Wednesday, June 30, 2010
The story of love and life is how I look at my life, my self, my family, my friends, and the work that has made my life the beauty and simplicity of love and life. When I was sixteen, my goal in life was to be a nurse. After high school was over for me, I enrolled in a Daughters of Charity Nursing School in Indianapolis, IN. I had only a couple of months between high school and leaving for my next challenge in life. I was not Catholic, but I adjusted very quickly to the Daughters of Charity Nuns and the pace of Nursing School. We studied, we worked, we slept a little, and we did it all over and over again. Each and every day was a dramatic learning experience for me. We not only went to school to study but we were being taught the beginning aspects of being a R.N.
It was preferred that we not have boyfriends while we were in school. Of course some of the local girls did have boyfriends and some that lived in small towns close to Indianapolis also had boyfriends. Those of us who were from other states had a slightly different lifestyle. The Nuns did have membership in a country club for us so that we could swim, play tennis, badminton, or golf if we were interested. I did go during the summer and winter to swim but my exercise plan did not include tennis and golf. Nursing was providing me with all of the exercise that I needed to feel healthy.
I loved studying to become a registered nurse. I found the Nuns very supportive and basically friendly Souls. Our classes were great and our teachers were superior to anything that I had imagined. We worked hard and we studied hard. In terms of the Instructors and Nuns, we appeared to be in an exchange program with Catholic University in Washington, D.C. When we went to St. Louis, MO to study psychiatry, we became more aware of the Catholic University influence although this part was not stressed to us.
At the end of six months, some students disappeared. At the end of one year some more students disappeared. We had some very intense classes and if you couldn't keep up, the Daughters of Charity that ran the school simply sent you home by calling your parents to come get you. At the end of the first year, I realized what the saying, "here today, gone tomorrow" really meant. This was hard on many of us because in a small school, isolated from family and friends, you learn to depend upon your classmates for support and laughter. But in this school, grades were primary, because you had to learn to take care of the sick and dying as well as yourself.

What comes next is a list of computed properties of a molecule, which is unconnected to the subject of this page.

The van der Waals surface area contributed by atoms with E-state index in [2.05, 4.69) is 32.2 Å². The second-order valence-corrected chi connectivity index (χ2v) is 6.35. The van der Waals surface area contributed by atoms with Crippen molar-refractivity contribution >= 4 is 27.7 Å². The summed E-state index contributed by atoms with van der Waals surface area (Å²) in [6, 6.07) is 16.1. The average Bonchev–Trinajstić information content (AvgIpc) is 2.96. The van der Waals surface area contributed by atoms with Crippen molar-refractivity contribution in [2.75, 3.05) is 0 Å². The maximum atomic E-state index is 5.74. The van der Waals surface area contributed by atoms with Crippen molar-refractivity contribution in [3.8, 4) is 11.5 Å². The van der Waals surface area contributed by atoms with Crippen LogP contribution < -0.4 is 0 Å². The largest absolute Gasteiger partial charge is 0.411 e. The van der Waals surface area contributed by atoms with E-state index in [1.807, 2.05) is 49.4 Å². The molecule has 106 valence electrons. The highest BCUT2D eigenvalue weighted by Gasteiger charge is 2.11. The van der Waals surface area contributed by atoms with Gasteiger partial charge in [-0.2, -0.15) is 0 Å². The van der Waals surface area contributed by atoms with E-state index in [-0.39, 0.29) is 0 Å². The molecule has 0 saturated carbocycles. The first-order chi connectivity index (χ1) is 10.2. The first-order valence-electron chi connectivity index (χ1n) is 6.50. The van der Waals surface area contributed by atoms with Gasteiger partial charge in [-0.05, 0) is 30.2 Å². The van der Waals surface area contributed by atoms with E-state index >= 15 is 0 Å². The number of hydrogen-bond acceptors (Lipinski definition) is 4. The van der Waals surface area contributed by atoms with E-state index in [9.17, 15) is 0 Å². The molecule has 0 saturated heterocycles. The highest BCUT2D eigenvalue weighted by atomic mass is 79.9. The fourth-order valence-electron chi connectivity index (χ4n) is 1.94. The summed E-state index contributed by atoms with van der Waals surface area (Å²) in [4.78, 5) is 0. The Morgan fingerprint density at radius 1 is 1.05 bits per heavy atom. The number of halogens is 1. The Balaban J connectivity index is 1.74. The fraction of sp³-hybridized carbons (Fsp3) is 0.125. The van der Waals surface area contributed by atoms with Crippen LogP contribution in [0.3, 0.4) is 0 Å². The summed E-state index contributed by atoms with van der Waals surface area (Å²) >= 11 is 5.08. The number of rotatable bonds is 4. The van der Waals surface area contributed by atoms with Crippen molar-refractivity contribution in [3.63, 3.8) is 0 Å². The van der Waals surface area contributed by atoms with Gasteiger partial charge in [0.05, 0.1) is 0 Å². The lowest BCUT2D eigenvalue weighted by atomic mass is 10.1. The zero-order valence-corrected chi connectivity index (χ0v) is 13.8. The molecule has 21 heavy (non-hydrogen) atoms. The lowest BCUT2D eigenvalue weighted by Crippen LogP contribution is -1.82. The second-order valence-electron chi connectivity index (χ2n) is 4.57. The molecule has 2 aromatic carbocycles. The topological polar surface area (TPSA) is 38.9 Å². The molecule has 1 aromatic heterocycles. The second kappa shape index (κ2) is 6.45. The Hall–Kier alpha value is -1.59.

During our third year, we spent 4 months in St. Louis studying psychiatry under the Daughters of Charity. This was a special time for me because we lived near St. Louis in Salem, Illinois so I knew a little about the town. Knowing anything about the town did not do me much good because we worked hard and had very little time off. When I did have a full weekend off, I went home, which was easier in St. Louis than it was in Indianapolis, IN.
I always enjoyed Nursing School, because I loved to learn and Nursing was all new to me. I loved the patients and the nursing of the very ill. I even liked the Psychiatric Hospital in St. Louis. What a beautiful piece of land it was, which made me love it more since my roots were already in the land. With the exception of one "little old civilian lady" whose husband had built most of the highways in St. Louis and had made a deal with the nuns to take care of his wife, all of the patients at the hospital were either Nuns, Brothers, or Priests. This was a true eye-opener for me, because I had no idea that Nuns, Brothers, and Priests could become mentally ill too.
I was not a religious person so I guess that I had never entertained the idea that Nuns, Brothers, and Priests could also become psychotic. If you are living a happy life, why would anyone become psychotic. If you were not living a happy life in a convent or Jesuit school, why were you there? I learned a lot about psychosis in St. Vincent's and had a wonderful time in the town. We went boating on the Mississippi River on one weekend while I was in St. Louis, which I had done before but none of my classmates had lived this experience, so it was one of our best weekends in St. Louis.
The Chief of Psychiatry had our class over to his home for a cookout, which was a wonderful experience but I always had a sneaking suspicion that the Director of Nurses twisted his arm because he did not appear to me to be a loving and open-minded physician or entertainer. But even a grouchy Doctor did not spoil our fun time at his house with its beautiful pool and expansive yard because he cooked all of the food and literally was a nice host. I never did figure out whether the Director of Nursing had him under her control or not, but the signs were significant.